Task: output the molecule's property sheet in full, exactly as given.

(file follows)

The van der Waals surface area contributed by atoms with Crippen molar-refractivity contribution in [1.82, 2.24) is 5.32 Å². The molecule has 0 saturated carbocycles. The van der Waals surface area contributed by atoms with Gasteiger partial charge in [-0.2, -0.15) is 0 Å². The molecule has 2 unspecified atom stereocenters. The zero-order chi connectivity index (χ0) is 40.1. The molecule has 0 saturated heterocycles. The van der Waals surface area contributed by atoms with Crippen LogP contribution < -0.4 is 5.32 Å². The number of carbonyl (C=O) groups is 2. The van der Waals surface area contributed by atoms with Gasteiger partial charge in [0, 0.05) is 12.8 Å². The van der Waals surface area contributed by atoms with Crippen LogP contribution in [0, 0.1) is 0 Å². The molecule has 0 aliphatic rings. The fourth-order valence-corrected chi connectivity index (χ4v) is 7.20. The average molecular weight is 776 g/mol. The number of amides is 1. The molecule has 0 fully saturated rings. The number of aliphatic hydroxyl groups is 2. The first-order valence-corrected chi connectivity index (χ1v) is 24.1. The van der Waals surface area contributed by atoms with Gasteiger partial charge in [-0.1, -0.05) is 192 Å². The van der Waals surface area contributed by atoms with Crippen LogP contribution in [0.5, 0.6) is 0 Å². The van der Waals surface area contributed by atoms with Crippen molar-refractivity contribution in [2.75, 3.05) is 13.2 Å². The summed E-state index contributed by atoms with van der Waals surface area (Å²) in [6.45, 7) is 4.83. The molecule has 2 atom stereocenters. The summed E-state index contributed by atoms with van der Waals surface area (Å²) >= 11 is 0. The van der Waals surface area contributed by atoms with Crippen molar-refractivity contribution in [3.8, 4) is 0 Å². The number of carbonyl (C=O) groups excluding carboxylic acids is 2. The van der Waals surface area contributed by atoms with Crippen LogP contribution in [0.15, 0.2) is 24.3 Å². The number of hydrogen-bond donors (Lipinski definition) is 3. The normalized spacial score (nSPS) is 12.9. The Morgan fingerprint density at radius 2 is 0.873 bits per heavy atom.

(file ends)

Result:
The van der Waals surface area contributed by atoms with Crippen molar-refractivity contribution in [1.82, 2.24) is 5.32 Å². The molecule has 0 saturated carbocycles. The van der Waals surface area contributed by atoms with Gasteiger partial charge in [-0.2, -0.15) is 0 Å². The molecule has 2 unspecified atom stereocenters. The zero-order chi connectivity index (χ0) is 40.1. The molecule has 0 saturated heterocycles. The van der Waals surface area contributed by atoms with Crippen LogP contribution < -0.4 is 5.32 Å². The number of carbonyl (C=O) groups is 2. The van der Waals surface area contributed by atoms with Gasteiger partial charge in [0, 0.05) is 12.8 Å². The van der Waals surface area contributed by atoms with Crippen LogP contribution in [0, 0.1) is 0 Å². The molecule has 0 aliphatic rings. The fourth-order valence-corrected chi connectivity index (χ4v) is 7.20. The average molecular weight is 776 g/mol. The number of amides is 1. The molecule has 0 fully saturated rings. The number of aliphatic hydroxyl groups is 2. The first-order valence-corrected chi connectivity index (χ1v) is 24.1. The van der Waals surface area contributed by atoms with Gasteiger partial charge in [-0.1, -0.05) is 192 Å². The van der Waals surface area contributed by atoms with Crippen LogP contribution in [0.5, 0.6) is 0 Å². The van der Waals surface area contributed by atoms with Crippen molar-refractivity contribution in [2.75, 3.05) is 13.2 Å². The summed E-state index contributed by atoms with van der Waals surface area (Å²) in [6.45, 7) is 4.83. The molecule has 2 atom stereocenters. The summed E-state index contributed by atoms with van der Waals surface area (Å²) >= 11 is 0. The van der Waals surface area contributed by atoms with Crippen molar-refractivity contribution in [3.8, 4) is 0 Å². The number of carbonyl (C=O) groups excluding carboxylic acids is 2. The van der Waals surface area contributed by atoms with Crippen LogP contribution in [0.15, 0.2) is 24.3 Å². The number of hydrogen-bond donors (Lipinski definition) is 3. The normalized spacial score (nSPS) is 12.9. The Morgan fingerprint density at radius 2 is 0.873 bits per heavy atom.